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Originally published in hardcover (left) by Mysterious Press, 1998. Paperback edition (middle) published by Grand Central Publishing, 2000. Ebook edition (right) published by Maron & Company, 2013.

Agatha Nominee, Best Novel of 1998; Macavity Nominee, Best Novel of 1998.

Book Description

Since the first Deborah Knott novel, Bootlegger’s Daughter, swept the Edgar, Agatha, Anthony, and Macavity Awards for 1993, Margaret Maron has brought to life the landscape and people, the history and current concerns of a contemporary South. As akin to Carson McCullers and William Faulkner as she is to her fellow mystery writers, Maron now continues her acclaimed series with a chilling story of suspense: a searing crisis of race and region and other burning issues of the heart.

One place the two Souths—black and white—meet is in Judge Deborah Knott’s courtroom. From the pretty yet aggressive D.A. who requests harsh sentences for her fellow African-Americans to the three white teens caught desecrating a family graveyard with hate slogans, racial bias still tries the soul and tests the sense of justice in Colleton County, North Carolina.

Busy with her reelection campaign and building a new house on land that has been in her family for generations, Deborah has both deep roots and a professional stake in her community. She’s shaken when her nephew A.K. is arrested with a group of vandalizing teens at a local cemetery. Torn between her duty as a judge and her loyalty to her large, close-knit family, Deborah has to decide how far she can go to protect him.

Then the first black church burns.

Determined to investigate the arson in which A.K. has become a suspect, Deborah Knott is quickly swept into the dark undercurrents of prejudice, pain, and betrayal in this rural Southern county. Add to this the sudden arrival of a 1970s black activist-turned-public-figure, the emerging secrets of an angry young woman and the burning of two more churches, and Deborah faces a crisis that will challenge her political acumen, her detective skills, and her core beliefs.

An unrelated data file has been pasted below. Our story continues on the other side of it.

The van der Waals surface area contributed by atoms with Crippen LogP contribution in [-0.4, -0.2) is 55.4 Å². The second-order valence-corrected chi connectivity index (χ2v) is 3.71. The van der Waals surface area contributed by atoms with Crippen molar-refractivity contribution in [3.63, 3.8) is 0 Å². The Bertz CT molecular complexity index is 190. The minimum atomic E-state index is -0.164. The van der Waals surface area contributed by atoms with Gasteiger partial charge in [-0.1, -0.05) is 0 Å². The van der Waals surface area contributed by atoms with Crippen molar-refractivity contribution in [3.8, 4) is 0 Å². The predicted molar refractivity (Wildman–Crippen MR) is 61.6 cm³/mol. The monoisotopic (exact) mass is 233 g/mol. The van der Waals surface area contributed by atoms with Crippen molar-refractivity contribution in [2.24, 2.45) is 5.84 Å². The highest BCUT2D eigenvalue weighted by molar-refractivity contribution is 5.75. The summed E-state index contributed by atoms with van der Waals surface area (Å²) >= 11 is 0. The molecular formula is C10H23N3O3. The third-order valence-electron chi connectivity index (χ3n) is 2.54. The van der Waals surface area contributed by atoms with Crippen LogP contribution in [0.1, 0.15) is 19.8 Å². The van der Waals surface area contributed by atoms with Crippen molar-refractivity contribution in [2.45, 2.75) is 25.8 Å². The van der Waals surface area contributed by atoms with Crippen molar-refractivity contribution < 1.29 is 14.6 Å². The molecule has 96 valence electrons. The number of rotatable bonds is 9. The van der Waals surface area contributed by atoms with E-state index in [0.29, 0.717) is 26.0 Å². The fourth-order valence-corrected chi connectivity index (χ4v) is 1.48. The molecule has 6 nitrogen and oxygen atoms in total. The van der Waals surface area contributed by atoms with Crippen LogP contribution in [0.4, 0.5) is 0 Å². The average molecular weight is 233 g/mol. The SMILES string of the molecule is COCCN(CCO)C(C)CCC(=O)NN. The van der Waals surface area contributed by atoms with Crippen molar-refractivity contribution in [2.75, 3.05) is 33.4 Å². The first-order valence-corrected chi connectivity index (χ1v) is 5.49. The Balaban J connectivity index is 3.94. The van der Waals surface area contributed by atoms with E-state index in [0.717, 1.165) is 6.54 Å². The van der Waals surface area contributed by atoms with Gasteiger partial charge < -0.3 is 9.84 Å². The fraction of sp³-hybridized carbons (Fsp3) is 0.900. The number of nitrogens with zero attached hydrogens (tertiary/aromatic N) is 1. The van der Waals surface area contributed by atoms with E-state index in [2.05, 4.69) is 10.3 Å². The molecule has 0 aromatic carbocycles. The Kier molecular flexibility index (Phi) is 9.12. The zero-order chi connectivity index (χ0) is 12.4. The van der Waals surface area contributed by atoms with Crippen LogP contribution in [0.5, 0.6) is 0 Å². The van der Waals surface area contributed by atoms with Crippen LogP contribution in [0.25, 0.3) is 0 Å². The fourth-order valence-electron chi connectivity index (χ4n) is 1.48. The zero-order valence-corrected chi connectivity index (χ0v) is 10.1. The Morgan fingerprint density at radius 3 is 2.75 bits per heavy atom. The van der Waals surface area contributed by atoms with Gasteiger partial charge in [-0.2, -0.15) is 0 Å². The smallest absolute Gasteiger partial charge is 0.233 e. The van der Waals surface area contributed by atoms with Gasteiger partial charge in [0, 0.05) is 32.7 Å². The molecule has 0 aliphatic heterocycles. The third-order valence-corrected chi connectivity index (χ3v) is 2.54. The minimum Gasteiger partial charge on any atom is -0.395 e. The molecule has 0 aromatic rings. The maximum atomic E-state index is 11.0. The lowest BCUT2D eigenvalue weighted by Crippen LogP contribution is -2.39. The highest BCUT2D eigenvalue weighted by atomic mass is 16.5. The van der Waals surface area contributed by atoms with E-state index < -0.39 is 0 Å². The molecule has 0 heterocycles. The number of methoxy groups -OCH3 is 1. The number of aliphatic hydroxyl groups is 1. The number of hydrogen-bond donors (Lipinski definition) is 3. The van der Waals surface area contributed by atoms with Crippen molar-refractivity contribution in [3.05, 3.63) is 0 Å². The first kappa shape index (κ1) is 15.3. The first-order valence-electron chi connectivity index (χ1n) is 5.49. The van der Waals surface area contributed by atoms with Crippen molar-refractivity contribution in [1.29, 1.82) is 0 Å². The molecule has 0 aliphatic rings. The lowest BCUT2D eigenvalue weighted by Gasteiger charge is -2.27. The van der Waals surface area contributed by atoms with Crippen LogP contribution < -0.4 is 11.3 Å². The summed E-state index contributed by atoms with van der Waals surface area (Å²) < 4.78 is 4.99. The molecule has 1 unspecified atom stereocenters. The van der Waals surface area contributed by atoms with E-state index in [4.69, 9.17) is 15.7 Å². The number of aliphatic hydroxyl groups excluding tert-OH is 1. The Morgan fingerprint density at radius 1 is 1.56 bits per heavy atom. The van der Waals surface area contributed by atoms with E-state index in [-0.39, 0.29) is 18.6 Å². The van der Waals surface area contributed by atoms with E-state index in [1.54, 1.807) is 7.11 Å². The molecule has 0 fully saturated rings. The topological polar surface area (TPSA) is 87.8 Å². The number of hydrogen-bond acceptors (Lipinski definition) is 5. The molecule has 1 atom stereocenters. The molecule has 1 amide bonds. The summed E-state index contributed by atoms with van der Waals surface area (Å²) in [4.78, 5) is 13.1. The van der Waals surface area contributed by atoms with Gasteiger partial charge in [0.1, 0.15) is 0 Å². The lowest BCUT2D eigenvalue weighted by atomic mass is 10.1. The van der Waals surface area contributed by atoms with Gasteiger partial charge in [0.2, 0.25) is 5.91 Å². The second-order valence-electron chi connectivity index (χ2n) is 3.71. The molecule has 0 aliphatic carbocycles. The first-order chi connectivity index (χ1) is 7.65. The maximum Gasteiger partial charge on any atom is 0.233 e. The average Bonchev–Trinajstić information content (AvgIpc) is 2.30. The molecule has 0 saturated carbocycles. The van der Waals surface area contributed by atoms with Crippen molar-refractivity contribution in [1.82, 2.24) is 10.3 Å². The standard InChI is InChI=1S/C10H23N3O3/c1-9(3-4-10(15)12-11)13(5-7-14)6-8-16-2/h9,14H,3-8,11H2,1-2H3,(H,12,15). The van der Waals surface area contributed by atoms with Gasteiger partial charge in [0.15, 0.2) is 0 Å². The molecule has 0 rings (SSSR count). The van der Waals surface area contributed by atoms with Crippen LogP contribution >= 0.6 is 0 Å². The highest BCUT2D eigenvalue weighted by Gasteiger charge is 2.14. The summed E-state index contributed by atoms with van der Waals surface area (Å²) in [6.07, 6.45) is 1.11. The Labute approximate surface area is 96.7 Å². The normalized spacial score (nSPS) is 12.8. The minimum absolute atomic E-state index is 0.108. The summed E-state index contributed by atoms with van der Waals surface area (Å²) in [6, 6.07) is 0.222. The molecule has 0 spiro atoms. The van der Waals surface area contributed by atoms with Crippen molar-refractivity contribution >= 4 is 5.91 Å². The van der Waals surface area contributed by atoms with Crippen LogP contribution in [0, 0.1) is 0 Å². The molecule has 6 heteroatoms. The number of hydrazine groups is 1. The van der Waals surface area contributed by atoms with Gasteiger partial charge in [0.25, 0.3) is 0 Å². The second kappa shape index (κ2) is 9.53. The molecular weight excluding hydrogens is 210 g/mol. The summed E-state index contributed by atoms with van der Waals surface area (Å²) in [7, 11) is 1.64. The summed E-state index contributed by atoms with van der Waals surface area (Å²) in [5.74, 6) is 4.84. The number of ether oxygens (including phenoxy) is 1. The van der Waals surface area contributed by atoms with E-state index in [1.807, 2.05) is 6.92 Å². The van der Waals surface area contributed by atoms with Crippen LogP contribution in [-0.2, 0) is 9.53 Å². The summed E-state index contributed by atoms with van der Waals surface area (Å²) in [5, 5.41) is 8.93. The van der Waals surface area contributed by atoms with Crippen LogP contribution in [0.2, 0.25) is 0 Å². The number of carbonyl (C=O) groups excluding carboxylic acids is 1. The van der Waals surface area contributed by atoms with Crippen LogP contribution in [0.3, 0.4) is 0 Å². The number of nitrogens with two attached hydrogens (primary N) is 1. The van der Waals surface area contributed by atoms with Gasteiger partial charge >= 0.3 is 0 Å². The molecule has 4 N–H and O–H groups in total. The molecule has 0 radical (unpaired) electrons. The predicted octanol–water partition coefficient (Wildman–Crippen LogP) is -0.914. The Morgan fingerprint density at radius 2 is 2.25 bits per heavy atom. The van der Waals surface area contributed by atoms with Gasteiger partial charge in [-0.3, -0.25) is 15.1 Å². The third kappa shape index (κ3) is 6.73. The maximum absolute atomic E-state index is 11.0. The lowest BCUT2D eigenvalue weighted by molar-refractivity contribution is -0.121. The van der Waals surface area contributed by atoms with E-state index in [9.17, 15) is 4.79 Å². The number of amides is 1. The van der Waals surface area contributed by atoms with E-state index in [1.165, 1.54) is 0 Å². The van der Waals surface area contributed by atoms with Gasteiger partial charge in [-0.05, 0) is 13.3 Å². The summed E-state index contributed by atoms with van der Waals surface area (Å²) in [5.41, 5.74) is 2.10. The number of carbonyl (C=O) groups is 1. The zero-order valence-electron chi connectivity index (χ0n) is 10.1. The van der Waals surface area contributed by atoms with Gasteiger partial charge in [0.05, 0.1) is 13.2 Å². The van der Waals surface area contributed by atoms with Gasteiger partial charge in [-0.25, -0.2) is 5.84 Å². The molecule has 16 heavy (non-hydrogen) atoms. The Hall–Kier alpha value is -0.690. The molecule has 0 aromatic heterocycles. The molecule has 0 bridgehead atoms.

The sins of the past return to forever change the present in Margaret Maron’s most riveting, emotionally moving novel to date, a mystery that involves color and kinship, and the unbreakable bonds of love . . . 


Critical Praise for Home Fires

"Don't let the down-home charms of Margaret Maron's Southern mysteries con you with their coziness. Behind their honeyed accents, the friendly characters in HOME FIRES have plenty of secrets to hide and grudges to settle."  (Marilyn Stasio, New York Times Book Review)

"Maron's whodunit plot is challenging, but it's her unconventional characters, colorful family histories, and an unblinking though certainly affectionate view of the contemporary South that distinguish this well-crafted novel."  (Los Angeles Times)

"As pungent and satisfying as the barbecue dinners its characters so readily consume . . . Maron has a knack for creating full-blooded characters and for outlining the tensions between New and Old Southerners."  (Seattle Times)

"A born storyteller, Maron combines a lighthearted style, surefooted suspense, and a captivating cast to produce a superior thriller."  (San Diego Union-Tribune)

"A sterling variation on the classic mystery and then some, an entertaining yet challenging novel . . . You don't have to be familiar with the other Deborah Knott titles to walk in on her fictional brew of recurring characters and use of regional color."  (Durham [NC] Herald Sun)

"One of the year's finest mysteries."  (Atlanta Journal-Constitution)

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